Christ the King
On 9th April 1940 Hitler’s Germany invaded Denmark. It was the shortest engagement of the Second World War, lasting a mere six hours. During the ensuing German occupation, all Jewish people in Denmark were told to identify themselves by wearing armbands with yellow stars of David. The King did not defy the orders, but rather had every Jew wear the star and he himself wore it too, and told his people that he expected every loyal Dane to do the same. The King of Denmark identified with his people, even to the point of putting his own life on the line.
Perhaps you have heard this story before: it’s a wonderful story with a powerful point. The only problem is that it isn’t true. It’s an urban legend. The truth, incidentally, is that German deportation of Jews came quite late, and most of them had fled to Sweden before it started. Of the initial population of 8000, ultimately 477 Danish Jews were deported, 70 of whom lost their lives. That’s seventy too many of course, but mercifully fewer than elsewhere. The story though, gives us a good image for a king, identifying with his people.
‘Are you the king of the Jews?’ Pontius Pilate asked Jesus. ‘Is that your idea’, Jesus said to him, ‘or did others talk to you about me?’ That’s how these legends get started. Other people talking about what other people have said. Jesus was essentially crucified on the basis of gossip and rumour. An urban legend had developed around his ministry that he was going to lead a revolt against Rome.
Not so, although in his conversation with Pilate, Jesus does imply that he is a king. ‘My kingdom,’ he says, ‘is not of this world.’ A King of heaven, a King of kings from some place other than this world. Which means of course that Pilate and Jesus represent Kingdoms in conflict.
First, then, there are the kingdoms of this world, which Pilate represents. But who was this Pilate, Governor of Judea? And why has the church remembered him throughout the ages? Even our creed, which does not mention any of the disciples, mentions him: ‘I believe in Jesus Christ…born of the Virgin Mary, suffered under Pontius Pilate’.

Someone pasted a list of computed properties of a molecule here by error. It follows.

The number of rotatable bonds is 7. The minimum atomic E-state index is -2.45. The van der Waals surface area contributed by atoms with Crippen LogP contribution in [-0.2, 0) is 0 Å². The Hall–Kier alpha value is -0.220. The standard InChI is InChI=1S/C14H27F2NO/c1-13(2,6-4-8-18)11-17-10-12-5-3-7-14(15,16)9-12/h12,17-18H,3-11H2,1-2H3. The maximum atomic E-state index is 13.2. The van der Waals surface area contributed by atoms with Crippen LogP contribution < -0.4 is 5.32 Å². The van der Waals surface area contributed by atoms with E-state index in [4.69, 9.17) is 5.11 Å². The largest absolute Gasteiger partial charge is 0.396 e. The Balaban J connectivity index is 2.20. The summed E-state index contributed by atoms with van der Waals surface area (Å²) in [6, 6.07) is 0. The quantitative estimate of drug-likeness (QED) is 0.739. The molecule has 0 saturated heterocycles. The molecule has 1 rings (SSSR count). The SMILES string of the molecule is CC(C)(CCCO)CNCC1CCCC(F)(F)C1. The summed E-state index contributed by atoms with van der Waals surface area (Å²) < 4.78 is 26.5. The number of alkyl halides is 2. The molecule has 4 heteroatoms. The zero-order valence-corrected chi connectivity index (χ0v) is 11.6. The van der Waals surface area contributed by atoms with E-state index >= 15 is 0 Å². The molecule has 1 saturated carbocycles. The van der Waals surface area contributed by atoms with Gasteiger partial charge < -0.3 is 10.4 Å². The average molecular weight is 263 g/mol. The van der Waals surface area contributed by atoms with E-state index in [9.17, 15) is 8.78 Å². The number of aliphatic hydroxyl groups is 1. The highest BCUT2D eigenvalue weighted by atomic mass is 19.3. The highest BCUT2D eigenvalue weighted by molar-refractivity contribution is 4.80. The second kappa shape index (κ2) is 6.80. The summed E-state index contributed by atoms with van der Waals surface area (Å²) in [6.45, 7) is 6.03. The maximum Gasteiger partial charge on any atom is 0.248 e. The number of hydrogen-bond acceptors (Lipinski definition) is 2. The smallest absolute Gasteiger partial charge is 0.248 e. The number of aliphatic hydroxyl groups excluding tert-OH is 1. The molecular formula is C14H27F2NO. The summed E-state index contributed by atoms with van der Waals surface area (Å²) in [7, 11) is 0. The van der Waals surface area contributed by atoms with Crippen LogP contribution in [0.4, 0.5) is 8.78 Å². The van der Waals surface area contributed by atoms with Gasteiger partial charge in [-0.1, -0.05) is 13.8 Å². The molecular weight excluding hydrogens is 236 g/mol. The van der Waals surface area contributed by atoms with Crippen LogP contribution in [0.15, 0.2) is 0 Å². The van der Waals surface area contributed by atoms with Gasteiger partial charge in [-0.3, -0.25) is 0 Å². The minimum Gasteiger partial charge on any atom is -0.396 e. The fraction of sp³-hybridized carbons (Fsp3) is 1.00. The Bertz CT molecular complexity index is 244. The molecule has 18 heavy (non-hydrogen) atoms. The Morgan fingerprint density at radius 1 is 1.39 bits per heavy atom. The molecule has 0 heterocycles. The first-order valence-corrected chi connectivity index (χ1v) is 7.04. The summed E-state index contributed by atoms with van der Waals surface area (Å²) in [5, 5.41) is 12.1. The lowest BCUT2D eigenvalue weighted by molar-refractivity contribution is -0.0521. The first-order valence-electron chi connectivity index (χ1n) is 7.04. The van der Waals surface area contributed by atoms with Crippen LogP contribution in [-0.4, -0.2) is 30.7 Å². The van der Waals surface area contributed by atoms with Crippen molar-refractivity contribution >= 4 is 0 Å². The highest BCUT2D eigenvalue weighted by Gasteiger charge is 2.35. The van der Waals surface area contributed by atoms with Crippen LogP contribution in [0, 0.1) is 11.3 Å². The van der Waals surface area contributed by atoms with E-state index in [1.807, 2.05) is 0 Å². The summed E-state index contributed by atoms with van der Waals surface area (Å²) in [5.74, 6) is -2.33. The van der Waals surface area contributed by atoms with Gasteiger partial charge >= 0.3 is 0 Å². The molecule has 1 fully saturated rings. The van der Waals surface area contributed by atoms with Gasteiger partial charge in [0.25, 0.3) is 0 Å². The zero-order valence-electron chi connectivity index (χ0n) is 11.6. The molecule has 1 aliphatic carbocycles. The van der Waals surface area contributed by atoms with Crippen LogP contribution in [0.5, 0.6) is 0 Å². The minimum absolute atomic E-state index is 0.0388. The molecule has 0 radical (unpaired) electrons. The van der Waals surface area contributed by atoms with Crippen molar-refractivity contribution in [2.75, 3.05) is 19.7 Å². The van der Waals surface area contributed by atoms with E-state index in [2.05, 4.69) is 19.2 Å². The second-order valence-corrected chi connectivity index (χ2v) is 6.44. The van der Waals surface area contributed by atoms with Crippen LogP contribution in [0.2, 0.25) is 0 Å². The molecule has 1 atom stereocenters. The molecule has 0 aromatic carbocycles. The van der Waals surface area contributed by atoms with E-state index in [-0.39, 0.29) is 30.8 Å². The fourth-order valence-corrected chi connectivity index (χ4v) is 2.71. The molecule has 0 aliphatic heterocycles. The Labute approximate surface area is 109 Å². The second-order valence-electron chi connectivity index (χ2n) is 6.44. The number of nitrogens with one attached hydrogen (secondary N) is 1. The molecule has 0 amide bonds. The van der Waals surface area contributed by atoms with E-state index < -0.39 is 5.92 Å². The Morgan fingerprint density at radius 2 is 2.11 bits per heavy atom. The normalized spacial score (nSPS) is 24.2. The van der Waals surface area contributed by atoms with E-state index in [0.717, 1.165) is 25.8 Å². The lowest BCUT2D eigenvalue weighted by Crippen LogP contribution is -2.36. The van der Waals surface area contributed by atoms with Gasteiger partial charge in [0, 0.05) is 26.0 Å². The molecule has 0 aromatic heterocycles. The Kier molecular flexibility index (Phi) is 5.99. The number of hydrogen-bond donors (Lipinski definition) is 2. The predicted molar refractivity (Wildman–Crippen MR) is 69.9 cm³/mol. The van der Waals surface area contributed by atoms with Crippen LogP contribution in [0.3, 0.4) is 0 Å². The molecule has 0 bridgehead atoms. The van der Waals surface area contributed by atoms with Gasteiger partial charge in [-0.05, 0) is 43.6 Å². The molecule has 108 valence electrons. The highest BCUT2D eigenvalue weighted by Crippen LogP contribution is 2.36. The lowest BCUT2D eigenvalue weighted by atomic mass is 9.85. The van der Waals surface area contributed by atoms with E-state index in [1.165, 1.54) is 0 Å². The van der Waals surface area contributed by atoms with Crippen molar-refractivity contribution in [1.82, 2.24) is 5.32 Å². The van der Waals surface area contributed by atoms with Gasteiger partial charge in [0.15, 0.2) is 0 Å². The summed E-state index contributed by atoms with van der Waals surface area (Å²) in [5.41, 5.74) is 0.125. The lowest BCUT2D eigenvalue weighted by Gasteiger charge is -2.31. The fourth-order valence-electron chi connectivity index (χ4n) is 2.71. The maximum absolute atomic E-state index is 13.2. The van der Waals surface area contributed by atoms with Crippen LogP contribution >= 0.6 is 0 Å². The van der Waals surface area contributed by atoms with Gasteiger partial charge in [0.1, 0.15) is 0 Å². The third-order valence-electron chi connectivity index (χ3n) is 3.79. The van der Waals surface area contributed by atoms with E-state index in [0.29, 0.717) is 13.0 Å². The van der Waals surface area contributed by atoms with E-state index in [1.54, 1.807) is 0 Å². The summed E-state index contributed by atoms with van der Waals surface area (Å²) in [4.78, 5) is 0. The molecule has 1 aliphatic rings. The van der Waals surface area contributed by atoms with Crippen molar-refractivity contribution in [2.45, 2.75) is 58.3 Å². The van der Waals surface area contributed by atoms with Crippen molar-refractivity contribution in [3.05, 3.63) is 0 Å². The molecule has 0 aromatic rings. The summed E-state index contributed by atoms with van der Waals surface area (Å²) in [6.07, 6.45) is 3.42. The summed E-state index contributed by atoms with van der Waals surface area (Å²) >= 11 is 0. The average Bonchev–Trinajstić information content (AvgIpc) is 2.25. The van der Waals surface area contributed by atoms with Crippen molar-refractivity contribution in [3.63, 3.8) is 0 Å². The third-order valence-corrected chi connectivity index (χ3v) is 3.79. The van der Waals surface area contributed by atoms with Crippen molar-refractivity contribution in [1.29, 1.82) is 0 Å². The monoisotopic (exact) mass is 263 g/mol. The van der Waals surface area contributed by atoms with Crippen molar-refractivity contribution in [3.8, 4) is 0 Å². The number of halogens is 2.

We know that he was about the same age as Jesus and probably had mixed feelings about his appointment as Governor of Judea. It was one of the most difficult places to govern because of the religious sensitivities of the Jews, and yet he also must have thought that if he did a good job, avoided making errors, he could be assured of a good future in the foreign service of Rome. But from the outset almost everything went wrong for Pilate. At first he tried the strong-arm approach with these fanatical Jews who passionately hated the Roman authorities. In an attempt to force Roman rule upon them he ordered his soldiers to carry images of Caesar into the Jewish Temple. This was a direct insult to the Commandment against idols. Caiaphas, the high priest, retaliated by ordering 2000 praying Jews to surround Pilate's palace for 6 days and nights. Pilate threatened to massacre them, and in defiance the protestors knelt down, stuck their necks out and dared him to do it. Enraged and humiliated, he ordered the images which he had erected in the Temple to be taken down.
Next Pilate tried the benevolent approach. Jerusalem needed a fresh water supply so Pilate agreed to build an aqueduct. But he funded the project from the Temple treasury. There was a riot, soldiers were called in to quell it, there were some deaths, and Pilate ended up with a scathing rebuke from Rome.
So Pilate had lost control. Caiaphas - whose house some of us have been to - he had Pilate over a barrel. So by the time Jesus is brought before him he is on the back foot, knowing that he could not afford to make any more mistakes. And then he has one of the most famous conversations in history:
Pilate asks: Are you the king of the Jews?
Jesus answers: Is that your idea or did someone tell you that?
Pilate: Am I a Jew? I don't know your customs. What is it you have done?
Jesus: My Kingdom is not of this world.
Pilate: You are a king, then!
Jesus: Yes, I am, born a king to testify to the truth.
Pilate then asks: What is truth?
He is trying to get Jesus to implicate himself but he won’t bite. He is king but not king of the Jews. Jesus’ subtle distinction puts Pilate in a difficult position. The Jewish leaders have found fault with Jesus on religious grounds, so now Pilate must find fault with him based on Roman law, but he cannot. He must satisfy everybody. And his wife has told him to avoid Jesus like the proverbial plague - for he is a good man, she has told him - have nothing to do with him, she has said.
So Pilate does not actually pursue truth, but seeks compromise. But this means finding the middle ground amid Roman law, the Jewish high council, his own position as procurator, and Jesus’ innocence or guilt. No easy task: this is politics writ large. And it is the way the governments and kingdoms of this world function. Look around at Syria, Europe, migrants, refugees, terror attacks, security, surveillance - all of these things have to be weighed in the balance, and it is all so finely tuned and difficult.